Is there any way to restore/create hardlinks lost in incremental backups?

Chris Green cl at
Fri Dec 11 15:19:26 UTC 2020

Guillaume Outters via rsync <rsync at> wrote:
> On 2020-12-11 12:53, Chris Green wrote :
> > […] wrote a trivial[ish] script that copied
> > all the backups to a new destination sequentially (using --link-dest)
> > and then removed the original tree, having checked the new backups
> > were OK of course.
> With the same cause as yours, I once worked out exactly the same 
> solution.
> But then, having to automate it, I worked a bit more on it, and ended 
> up having a shell script that:
> - recursively listed files as "file size - inode - path"
> - with sort and awk, output the list of "every size that has different 
> inodes"
> - for each output size, cksumed one file for each inode
> - if two different inodes (with the same file size) had their cksum 
> match, then it replaced every file for the last inode, with a link to 
> the first inode
> If you have to run it frequently, you may want to implement something 
> similar.
> Although it ignores mtime info (and thus strips it when lning),
> it has the great benefit of finding every duplicate, be it renamed and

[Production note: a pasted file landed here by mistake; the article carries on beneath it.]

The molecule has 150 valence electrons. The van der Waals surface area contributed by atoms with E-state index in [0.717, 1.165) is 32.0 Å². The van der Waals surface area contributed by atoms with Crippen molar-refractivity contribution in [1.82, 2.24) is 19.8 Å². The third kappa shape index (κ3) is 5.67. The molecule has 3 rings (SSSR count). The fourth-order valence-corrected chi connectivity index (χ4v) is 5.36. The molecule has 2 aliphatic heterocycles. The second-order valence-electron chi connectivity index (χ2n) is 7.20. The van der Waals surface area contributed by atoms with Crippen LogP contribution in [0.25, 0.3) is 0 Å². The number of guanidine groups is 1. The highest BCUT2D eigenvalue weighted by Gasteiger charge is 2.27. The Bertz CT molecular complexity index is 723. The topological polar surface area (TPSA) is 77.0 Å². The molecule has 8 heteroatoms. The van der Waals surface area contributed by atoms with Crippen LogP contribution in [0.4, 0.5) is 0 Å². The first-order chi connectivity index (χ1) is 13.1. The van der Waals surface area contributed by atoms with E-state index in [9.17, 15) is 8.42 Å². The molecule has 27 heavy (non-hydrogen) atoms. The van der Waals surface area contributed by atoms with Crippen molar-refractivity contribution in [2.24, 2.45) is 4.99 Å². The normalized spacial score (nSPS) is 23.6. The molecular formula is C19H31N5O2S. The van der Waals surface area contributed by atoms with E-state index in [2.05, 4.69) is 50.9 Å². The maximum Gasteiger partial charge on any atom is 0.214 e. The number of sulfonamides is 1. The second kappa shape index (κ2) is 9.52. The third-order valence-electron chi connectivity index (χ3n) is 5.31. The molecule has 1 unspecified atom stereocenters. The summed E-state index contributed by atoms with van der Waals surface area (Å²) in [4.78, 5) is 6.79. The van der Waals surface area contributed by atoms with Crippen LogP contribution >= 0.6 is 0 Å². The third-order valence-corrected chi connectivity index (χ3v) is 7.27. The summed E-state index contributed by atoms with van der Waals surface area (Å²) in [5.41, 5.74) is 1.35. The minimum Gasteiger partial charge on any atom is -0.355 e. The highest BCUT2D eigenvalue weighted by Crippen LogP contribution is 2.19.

> move to another dir
> (as in 
> ./her.2020-12-01/Library/Mail/…/Sent.mbox/…/Attachments/…/PhotoDeFamille.JPG 
> versus ./his.2020-11-26/perso/photos/100_9999.JPG).
> (and by the way I reimplemented it in C, "just for fun" and for speed 
> too: . Hmm, in C but in French)
The program jdupes will do it for you as well.  

The disadvantage (for me) of jdupes is that, given 40 or so incremental
backups (which is what I had when I saw the problem) each with many
tens of thousands of files in them it will take a *very* long time to
do its job.

Like your solution it's general, files can have different names and be
in totally different places in the directory hierarchy and it will
find the duplicates.

In my case the files which should be duplicates (and thus be hard
linked) are always ones with the same name in the same place in the
hierarchy.  It feels as if there should be a better/faster way of
addressing this particular case but I don't know what it is.

Chris Green

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